By William Powers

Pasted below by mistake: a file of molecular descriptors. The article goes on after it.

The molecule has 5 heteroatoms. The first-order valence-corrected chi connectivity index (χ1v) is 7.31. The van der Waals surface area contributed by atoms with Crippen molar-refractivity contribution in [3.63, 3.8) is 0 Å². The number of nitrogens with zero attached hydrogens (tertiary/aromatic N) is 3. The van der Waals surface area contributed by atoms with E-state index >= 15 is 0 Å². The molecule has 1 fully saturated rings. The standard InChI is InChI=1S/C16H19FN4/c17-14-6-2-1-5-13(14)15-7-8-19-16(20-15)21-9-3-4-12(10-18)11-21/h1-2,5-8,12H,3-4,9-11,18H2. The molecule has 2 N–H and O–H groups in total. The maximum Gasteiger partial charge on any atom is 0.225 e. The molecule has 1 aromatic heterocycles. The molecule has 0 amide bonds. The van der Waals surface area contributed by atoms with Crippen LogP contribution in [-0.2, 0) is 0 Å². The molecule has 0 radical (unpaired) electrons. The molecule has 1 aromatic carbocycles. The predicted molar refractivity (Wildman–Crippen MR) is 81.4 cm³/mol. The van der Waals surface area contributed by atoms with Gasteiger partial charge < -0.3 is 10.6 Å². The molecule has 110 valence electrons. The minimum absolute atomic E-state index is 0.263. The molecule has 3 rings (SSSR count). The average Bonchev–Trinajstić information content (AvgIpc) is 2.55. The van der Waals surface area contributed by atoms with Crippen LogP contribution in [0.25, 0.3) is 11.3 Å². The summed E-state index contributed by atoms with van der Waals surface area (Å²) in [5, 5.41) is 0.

A paper by William Powers, fall 2006 fellow, makes the case that although print publications and paper are falling out of favor with the rise of digital technology, paper does still perform some tasks better. There are cognitive, cultural and social dimensions to the human-paper dynamic that come into play every time any kind of paper, from a tiny Post-it note to a Sunday newspaper, is used to convey, retrieve or store information. Powers predicts that paper will not be entirely given up as a medium, as there is no better alternative currently available for some of the roles paper fills. Further, Powers argues that the most promising candidates are technologies that are striving to be more, not less, like paper. This paper resulted in the book Hamlet’s Blackberry: A Practical Philosophy for Building a Good Life in the Digital Age.